Starship Congress Day 1 part 2 video, schedule and abstracts

Day 1 – Interstellar Now (Next 20 Years) | Thursday August 15th, 2013

The Icarus Interstellar Starship Congress aims to bring together the interstellar community to foster discussion and generate tangible action. Our ambition is to move humanity toward becoming an interstellar civilization, with a broad campaign of exploration and migration to begin by the year 2100.

Part 2 of Day 1

1:15pm Keynote: Pavel Tsvetkov, “Direct Fission Fragment Energy Conversion for Near-Term Interstellar Exploration”

Nuclear engineer Dr. Pavel Tsvetkov has been announced as a keynote speaker for Icarus Interstellar’s 2013 Starship Congress. His talk will focus on the fission-fragment rocket, a rocket engine design that directly harnesses hot nuclear fission products for thrust, rather than using a separate fluid as working mass.

2:00pm Presentation 6: John Hunter, “The Hydrogen Gas Gun: Part of the Interstellar Roadmap”

Jules Verne 2.0 — The Hydrogen Gas Gun: Part of the Interstellar Roadmap:

Since the 1940s, vast intellectual and financial capital has been directed toward the development of chemical rocket technology. This is partly due to the breathtaking ability of rockets to deliver ordnance payloads to virtually any location on the planet in a very short amount of time. This has lead to the myopic belief that rockets are the only way to launch payloads into Earth orbit. This viewpoint is fundamentally flawed, and in this talk I’ll discuss a technology that holds the potential to radically alter our collective paradigm regarding Earth-to-Orbit launch technologies.

The Hydrogen gas gun is, conceptually, a simple mechanism that involves heating hydrogen gas to a high temperature. This gas is then released into a barrel accelerating a payload to high velocities. We have built and tested such a device and launched payloads at 3.1km/s. With relatively straight forward modifications we could scale this mechanism to launch payloads to full orbital velocities, allowing for the systematic and ongoing delivery of non-organic payloads into Earth orbit.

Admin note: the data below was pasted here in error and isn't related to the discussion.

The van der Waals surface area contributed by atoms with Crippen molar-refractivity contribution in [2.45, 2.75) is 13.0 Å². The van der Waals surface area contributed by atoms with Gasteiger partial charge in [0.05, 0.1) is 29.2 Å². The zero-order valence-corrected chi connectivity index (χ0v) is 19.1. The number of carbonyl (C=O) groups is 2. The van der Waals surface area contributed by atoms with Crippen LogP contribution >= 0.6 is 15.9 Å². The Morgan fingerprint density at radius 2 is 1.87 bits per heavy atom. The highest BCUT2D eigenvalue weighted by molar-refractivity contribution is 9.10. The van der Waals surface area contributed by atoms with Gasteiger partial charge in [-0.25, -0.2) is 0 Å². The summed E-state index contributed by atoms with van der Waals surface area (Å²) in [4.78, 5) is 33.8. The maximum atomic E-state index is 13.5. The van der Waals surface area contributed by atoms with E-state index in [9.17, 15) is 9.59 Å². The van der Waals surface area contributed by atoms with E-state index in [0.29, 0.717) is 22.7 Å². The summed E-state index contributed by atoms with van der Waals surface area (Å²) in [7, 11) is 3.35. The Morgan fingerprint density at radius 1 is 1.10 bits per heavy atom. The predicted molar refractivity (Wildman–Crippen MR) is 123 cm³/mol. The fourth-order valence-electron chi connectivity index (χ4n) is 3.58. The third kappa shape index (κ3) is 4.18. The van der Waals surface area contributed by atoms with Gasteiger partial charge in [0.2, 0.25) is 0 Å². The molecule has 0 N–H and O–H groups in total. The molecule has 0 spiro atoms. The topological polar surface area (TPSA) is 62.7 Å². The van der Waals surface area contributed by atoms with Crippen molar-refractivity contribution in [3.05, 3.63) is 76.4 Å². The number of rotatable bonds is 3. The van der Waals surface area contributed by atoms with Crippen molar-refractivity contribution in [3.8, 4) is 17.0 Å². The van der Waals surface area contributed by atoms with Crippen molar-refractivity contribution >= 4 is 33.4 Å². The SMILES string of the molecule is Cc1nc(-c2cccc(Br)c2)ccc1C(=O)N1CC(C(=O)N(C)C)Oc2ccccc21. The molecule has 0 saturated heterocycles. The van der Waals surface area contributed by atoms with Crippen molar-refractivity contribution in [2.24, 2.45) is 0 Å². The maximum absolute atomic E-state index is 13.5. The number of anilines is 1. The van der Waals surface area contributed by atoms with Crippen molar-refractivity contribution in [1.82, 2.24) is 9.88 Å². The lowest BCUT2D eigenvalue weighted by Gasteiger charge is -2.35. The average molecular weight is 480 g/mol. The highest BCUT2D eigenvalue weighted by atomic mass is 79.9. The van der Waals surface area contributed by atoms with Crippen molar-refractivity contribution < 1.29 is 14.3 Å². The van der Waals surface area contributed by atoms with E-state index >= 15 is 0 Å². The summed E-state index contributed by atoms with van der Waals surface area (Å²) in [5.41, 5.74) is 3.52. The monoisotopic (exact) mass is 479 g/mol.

A large scale campaign of solar system exploration and colonization that may very well be the first steps necessary to kickstart the launch of our first interstellar mission will likely require thousands, if not tens of thousands of tons to be launched into Earth orbit. Due to the costs involved, this is largely considered prohibitive today. I will demonstrate that Hydrogen gas guns can be used to deliver propellant to LEO at $100 per lb and that the path to the stars can begin today with the Hydrogen gas gun.

2:25pm Presentation 7: Rob Adams, “Building, Repairing and Upgrading Vehicles in Space”

Building, Repairing and Upgrading Vehicles in Space:

The explosion of rapid prototyping methods here on Earth has not gone unnoticed by the space community. Manufacturing in space offers numerous advantages in terms of in-situ resource utilization. This presentation will review the options for constructing new spacecraft, repairing damaged spacecraft in transit to their destination and creating upgrades to enhance capabilities as new opportunities arise. Current research will be presented in in-situ manufacturing and potential issues and solutions.

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